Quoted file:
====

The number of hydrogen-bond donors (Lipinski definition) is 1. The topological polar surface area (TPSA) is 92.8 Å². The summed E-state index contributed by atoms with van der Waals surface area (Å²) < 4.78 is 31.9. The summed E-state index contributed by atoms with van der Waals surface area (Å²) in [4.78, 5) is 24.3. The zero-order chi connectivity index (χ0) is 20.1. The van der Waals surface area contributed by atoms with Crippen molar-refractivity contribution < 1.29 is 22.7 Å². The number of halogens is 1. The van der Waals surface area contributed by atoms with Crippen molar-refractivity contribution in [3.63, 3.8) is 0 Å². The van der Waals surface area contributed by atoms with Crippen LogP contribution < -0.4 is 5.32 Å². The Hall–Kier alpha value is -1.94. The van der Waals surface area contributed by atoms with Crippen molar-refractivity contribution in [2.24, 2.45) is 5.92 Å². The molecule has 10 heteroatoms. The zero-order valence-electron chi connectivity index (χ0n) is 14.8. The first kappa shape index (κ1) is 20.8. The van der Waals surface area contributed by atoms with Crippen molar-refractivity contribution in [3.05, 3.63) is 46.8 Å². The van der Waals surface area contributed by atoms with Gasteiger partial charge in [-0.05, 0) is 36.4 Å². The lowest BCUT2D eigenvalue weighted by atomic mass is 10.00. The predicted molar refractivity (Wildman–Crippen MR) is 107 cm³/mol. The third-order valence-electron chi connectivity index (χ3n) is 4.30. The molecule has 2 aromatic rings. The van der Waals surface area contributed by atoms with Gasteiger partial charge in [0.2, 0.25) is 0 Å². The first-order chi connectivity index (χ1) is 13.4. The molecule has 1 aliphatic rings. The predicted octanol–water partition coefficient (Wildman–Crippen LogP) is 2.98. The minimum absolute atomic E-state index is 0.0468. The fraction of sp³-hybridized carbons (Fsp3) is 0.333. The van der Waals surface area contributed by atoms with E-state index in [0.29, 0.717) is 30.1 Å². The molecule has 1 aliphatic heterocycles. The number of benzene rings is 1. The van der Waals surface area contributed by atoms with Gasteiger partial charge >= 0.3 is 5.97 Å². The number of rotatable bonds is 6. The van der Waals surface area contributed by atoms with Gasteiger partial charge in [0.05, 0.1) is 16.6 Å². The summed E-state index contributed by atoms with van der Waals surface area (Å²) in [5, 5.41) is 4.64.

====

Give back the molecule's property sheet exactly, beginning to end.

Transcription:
The number of hydrogen-bond donors (Lipinski definition) is 1. The topological polar surface area (TPSA) is 92.8 Å². The summed E-state index contributed by atoms with van der Waals surface area (Å²) < 4.78 is 31.9. The summed E-state index contributed by atoms with van der Waals surface area (Å²) in [4.78, 5) is 24.3. The zero-order chi connectivity index (χ0) is 20.1. The van der Waals surface area contributed by atoms with Crippen molar-refractivity contribution < 1.29 is 22.7 Å². The number of halogens is 1. The van der Waals surface area contributed by atoms with Crippen molar-refractivity contribution in [3.63, 3.8) is 0 Å². The van der Waals surface area contributed by atoms with Crippen LogP contribution < -0.4 is 5.32 Å². The Hall–Kier alpha value is -1.94. The van der Waals surface area contributed by atoms with Crippen molar-refractivity contribution in [2.24, 2.45) is 5.92 Å². The molecule has 10 heteroatoms. The zero-order valence-electron chi connectivity index (χ0n) is 14.8. The first kappa shape index (κ1) is 20.8. The van der Waals surface area contributed by atoms with Crippen molar-refractivity contribution in [3.05, 3.63) is 46.8 Å². The van der Waals surface area contributed by atoms with Gasteiger partial charge in [-0.05, 0) is 36.4 Å². The lowest BCUT2D eigenvalue weighted by atomic mass is 10.00. The predicted molar refractivity (Wildman–Crippen MR) is 107 cm³/mol. The third-order valence-electron chi connectivity index (χ3n) is 4.30. The molecule has 2 aromatic rings. The van der Waals surface area contributed by atoms with Gasteiger partial charge in [0.2, 0.25) is 0 Å². The first-order chi connectivity index (χ1) is 13.4. The molecule has 1 aliphatic rings. The predicted octanol–water partition coefficient (Wildman–Crippen LogP) is 2.98. The minimum absolute atomic E-state index is 0.0468. The fraction of sp³-hybridized carbons (Fsp3) is 0.333. The van der Waals surface area contributed by atoms with E-state index in [0.29, 0.717) is 30.1 Å². The molecule has 1 aliphatic heterocycles. The number of benzene rings is 1. The van der Waals surface area contributed by atoms with Gasteiger partial charge >= 0.3 is 5.97 Å². The number of rotatable bonds is 6. The van der Waals surface area contributed by atoms with Gasteiger partial charge in [0.05, 0.1) is 16.6 Å². The summed E-state index contributed by atoms with van der Waals surface area (Å²) in [5, 5.41) is 4.64.